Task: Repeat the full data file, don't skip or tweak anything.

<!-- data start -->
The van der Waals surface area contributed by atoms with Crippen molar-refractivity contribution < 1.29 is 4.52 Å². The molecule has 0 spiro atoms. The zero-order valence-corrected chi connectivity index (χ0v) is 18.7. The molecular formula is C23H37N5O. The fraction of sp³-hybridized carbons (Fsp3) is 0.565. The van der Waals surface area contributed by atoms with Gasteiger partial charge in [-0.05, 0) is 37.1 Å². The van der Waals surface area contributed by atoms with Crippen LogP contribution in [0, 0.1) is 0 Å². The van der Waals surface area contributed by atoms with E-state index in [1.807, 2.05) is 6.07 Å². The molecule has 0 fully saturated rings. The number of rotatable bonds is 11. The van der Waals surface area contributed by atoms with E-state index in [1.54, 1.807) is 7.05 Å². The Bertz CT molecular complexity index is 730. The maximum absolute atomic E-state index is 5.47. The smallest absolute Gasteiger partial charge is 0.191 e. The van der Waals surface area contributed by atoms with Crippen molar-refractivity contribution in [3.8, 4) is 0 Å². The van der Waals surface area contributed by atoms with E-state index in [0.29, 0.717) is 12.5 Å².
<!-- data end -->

The van der Waals surface area contributed by atoms with Crippen molar-refractivity contribution < 1.29 is 4.52 Å². The molecule has 0 spiro atoms. The zero-order valence-corrected chi connectivity index (χ0v) is 18.7. The molecular formula is C23H37N5O. The fraction of sp³-hybridized carbons (Fsp3) is 0.565. The van der Waals surface area contributed by atoms with Gasteiger partial charge in [-0.05, 0) is 37.1 Å². The van der Waals surface area contributed by atoms with Crippen LogP contribution in [0, 0.1) is 0 Å². The van der Waals surface area contributed by atoms with E-state index in [1.807, 2.05) is 6.07 Å². The molecule has 0 fully saturated rings. The number of rotatable bonds is 11. The van der Waals surface area contributed by atoms with E-state index in [1.54, 1.807) is 7.05 Å². The Bertz CT molecular complexity index is 730. The maximum absolute atomic E-state index is 5.47. The smallest absolute Gasteiger partial charge is 0.191 e. The van der Waals surface area contributed by atoms with Crippen molar-refractivity contribution in [3.8, 4) is 0 Å². The van der Waals surface area contributed by atoms with E-state index in [0.29, 0.717) is 12.5 Å².